Album review: Foghat, Return of the Boogie Men (1995)

 

ORIGINALLY PUBLISHED IN THE GEORGIA STRAIGHT, MARCH 30, 1995

By Steve Newton

Foghat were the gods of boogie when I was a teen—at least they were when Status Quo wasn’t hogging the old turntable. Over time, the band’s obtuse, party-hearty approach came to represent all that was lacking in the decade’s rock scene, but that unflattering reassessment never fazed me. In recent years I’ve proudly replenished my ’70s collection with CD versions of fave “Hogfat” discs like Energized and Rock and Roll Outlaws.

There’s always room for a little mindless boogie at my place.

I never expected, though, that 20 years after “Slow Ride” the original Foghat lineup would re-form and release an homage to its ’70s heyday, but that’s just what it’s done with the aptly titled Return of the Boogie Men. The reunion—which reportedly came at the urging of cutting-edge producer and rock impresario Rick Rubin—shows the band to be at its best on fresh rockers by long-missed vocalist Lonesome Dave Peverett and lead guitarist Rod Price, but the exceptional tunes in that regard (“Jump That Train”, “Nothin’ But Trouble”) are few and far between.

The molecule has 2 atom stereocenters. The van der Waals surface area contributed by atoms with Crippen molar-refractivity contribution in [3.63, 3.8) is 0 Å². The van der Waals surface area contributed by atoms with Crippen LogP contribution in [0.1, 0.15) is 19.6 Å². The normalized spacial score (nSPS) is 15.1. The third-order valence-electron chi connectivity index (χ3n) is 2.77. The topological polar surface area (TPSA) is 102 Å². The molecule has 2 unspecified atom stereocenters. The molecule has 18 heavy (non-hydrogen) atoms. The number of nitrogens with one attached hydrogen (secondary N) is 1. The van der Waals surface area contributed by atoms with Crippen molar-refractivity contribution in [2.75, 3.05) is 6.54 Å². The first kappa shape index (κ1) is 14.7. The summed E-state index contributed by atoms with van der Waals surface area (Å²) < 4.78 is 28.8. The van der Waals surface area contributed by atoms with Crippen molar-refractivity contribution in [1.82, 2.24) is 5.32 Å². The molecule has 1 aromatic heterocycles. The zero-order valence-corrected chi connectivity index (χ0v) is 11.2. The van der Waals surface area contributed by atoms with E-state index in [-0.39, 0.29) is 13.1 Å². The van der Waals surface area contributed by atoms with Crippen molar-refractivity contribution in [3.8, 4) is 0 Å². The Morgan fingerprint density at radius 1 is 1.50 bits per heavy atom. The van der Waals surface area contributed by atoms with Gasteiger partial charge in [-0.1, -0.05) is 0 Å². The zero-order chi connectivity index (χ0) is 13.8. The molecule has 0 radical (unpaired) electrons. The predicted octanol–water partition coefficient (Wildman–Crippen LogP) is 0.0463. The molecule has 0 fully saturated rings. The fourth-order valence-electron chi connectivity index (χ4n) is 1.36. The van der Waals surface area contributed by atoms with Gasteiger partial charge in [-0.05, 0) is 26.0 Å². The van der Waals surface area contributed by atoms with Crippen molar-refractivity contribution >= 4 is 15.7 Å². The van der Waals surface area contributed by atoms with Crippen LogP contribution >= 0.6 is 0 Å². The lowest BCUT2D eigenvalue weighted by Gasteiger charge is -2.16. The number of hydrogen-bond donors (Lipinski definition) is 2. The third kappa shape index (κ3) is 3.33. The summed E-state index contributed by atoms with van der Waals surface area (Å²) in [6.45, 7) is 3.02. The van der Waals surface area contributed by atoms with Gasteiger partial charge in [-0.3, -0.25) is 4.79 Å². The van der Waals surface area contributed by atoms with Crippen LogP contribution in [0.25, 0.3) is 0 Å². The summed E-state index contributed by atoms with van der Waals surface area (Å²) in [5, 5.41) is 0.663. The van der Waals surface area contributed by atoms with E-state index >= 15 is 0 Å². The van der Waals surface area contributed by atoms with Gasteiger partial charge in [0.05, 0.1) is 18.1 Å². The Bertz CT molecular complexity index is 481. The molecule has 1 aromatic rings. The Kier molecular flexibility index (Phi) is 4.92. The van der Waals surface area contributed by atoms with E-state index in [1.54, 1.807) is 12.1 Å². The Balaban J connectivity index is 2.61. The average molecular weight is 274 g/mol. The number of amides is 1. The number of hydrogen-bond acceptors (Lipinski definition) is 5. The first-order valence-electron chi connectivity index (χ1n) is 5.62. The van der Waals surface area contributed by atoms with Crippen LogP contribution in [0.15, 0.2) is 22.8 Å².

Price still wields a sharp slide, but not even his razor-sharp licks can justify the CD’s abundance of throwaway originals and worn-out blues standards. Damn, I wanted to like this one, too!

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